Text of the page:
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God’s Sufficiency For Our Need

By D. M. Panton

    Ambition is a thirst planted in the soul by God, and spiritual ambition – the only ambition open to the child of God – is the longing to achieve the highest of which we are personally capable. This ambition is justified by one of the golden texts in the Bible. It is set in a passage teaching that the more generous our giving of all we have and are, the ampler and richer will be our harvest.

    “He that soweth sparingly shall reap also sparingly; and he that soweth bountifully shall reap also bountifully” (2 Cor. 9:6). Wise ambition plots for a perfect harvest.

    One dazzling jewel here meets our entire need. “God is able to make all grace to abound unto you.” Grace has been defined as the unmerited complement of need. It is the one foreign word in every language, for it is peculiarly the product of heaven. The ability of God here revealed is a power exceeding all possible need. “God is able to make all grace” – that is, every kind of grace without exception – “abound” – not merely meeting our need, but far exceeding it; not a Congo River that sinks into a swamp, but an Amazon that continues for a hundred miles into the ocean – “unto you” – not to other worlds, not other dispensations, nor other saints, but “you” – any soul, anywhere, under any circumstances, at any time, every child of God who reads the promise.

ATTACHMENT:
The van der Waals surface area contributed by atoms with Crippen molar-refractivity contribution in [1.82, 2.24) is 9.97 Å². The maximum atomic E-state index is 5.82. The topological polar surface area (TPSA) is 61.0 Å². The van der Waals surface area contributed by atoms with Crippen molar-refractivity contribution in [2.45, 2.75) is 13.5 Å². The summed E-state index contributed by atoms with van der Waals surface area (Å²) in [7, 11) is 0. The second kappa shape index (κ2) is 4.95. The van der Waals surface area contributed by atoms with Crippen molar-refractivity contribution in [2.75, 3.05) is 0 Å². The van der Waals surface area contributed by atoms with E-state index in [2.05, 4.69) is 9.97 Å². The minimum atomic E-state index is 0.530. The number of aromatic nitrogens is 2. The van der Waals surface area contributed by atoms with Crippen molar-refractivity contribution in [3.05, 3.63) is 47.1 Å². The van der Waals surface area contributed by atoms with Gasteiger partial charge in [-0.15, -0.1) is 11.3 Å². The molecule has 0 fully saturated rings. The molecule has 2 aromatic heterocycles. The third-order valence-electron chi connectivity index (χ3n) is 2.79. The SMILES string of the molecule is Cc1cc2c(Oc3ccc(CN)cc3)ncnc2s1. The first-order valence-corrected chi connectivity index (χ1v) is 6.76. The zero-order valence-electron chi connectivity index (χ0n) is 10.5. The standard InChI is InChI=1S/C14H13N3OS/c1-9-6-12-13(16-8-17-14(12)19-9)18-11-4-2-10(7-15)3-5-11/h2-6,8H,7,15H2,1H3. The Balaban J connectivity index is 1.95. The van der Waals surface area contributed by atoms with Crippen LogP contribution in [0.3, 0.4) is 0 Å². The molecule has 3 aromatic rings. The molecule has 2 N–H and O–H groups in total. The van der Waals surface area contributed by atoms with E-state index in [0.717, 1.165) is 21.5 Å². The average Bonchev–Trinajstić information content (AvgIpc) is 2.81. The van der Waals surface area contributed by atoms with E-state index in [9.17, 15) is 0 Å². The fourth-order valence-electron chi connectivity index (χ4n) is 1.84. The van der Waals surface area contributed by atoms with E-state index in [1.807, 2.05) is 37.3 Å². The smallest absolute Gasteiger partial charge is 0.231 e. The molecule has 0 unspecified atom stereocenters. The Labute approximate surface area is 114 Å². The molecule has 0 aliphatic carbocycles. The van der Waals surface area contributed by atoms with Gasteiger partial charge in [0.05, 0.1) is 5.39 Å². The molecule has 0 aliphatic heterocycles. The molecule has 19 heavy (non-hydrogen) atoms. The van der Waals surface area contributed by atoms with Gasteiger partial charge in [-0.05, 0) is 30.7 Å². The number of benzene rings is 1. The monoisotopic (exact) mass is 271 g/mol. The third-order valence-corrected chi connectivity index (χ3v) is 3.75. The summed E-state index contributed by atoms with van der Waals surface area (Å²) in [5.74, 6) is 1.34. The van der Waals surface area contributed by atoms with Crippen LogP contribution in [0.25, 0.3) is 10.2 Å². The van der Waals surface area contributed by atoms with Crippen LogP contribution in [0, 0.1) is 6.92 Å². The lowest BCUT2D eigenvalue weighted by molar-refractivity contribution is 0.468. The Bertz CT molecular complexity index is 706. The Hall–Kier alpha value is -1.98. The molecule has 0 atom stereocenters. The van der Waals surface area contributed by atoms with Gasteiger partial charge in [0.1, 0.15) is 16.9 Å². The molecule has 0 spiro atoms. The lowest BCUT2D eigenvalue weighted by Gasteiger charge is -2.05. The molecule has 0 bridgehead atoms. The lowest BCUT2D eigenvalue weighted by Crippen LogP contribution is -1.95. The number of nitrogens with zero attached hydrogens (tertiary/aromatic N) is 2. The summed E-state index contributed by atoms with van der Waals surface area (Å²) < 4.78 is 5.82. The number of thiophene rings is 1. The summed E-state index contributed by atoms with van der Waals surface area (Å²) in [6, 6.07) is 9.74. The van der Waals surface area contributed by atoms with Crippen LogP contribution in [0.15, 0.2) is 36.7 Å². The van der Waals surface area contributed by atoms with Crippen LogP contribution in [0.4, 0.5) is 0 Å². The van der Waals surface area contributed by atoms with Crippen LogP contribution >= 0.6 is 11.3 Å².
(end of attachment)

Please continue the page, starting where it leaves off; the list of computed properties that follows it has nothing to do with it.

In a remarkable word of General Booth: “God loves with a great love the man whose heart is bursting with a passion for the impossible.” Here is the divine response, expressed in language as expressive as could be conceived.

God’s Ability

    “God is able to make all grace to abound unto you; that ye, having always, all sufficiency in all things may abound unto every good work” (2 Cor. 9:8).

    It will richly reward us if we grasp thoroughly what grace is and how it works, especially when it is “abounding grace.” Grace, the complement of need, means that the need is entirely met, and abounding grace is not only a meeting of need, but a reverse of the defect: ill temper becomes sweet temper; sloth changes to activity; conceit becomes humility; the sharp tongue, a loving utterance.

    Abounding grace can take the slothful believer and make him a shining example of overflowing labor. It can take a backslider and make him throb with every impulse that moves the heart of God. Fiery Moses, who killed a man, can become the meekest man on earth. The Peter who denied his Lord can own Him by being crucified head downward. The Paul with the great intellect becomes the fool for Christ.

    Look at the facets of the jewel. “Having always all sufficiency.” A golden sunrise can end in a fog and storm, or even a total eclipse. How blessed is a grace that gives us always all sufficiency! Pardoning grace, keeping grace, suffering grace, rejoicing grace, grace in the business and the home, witnessing grace, if need be by even martyr grace, living grace, dying grace.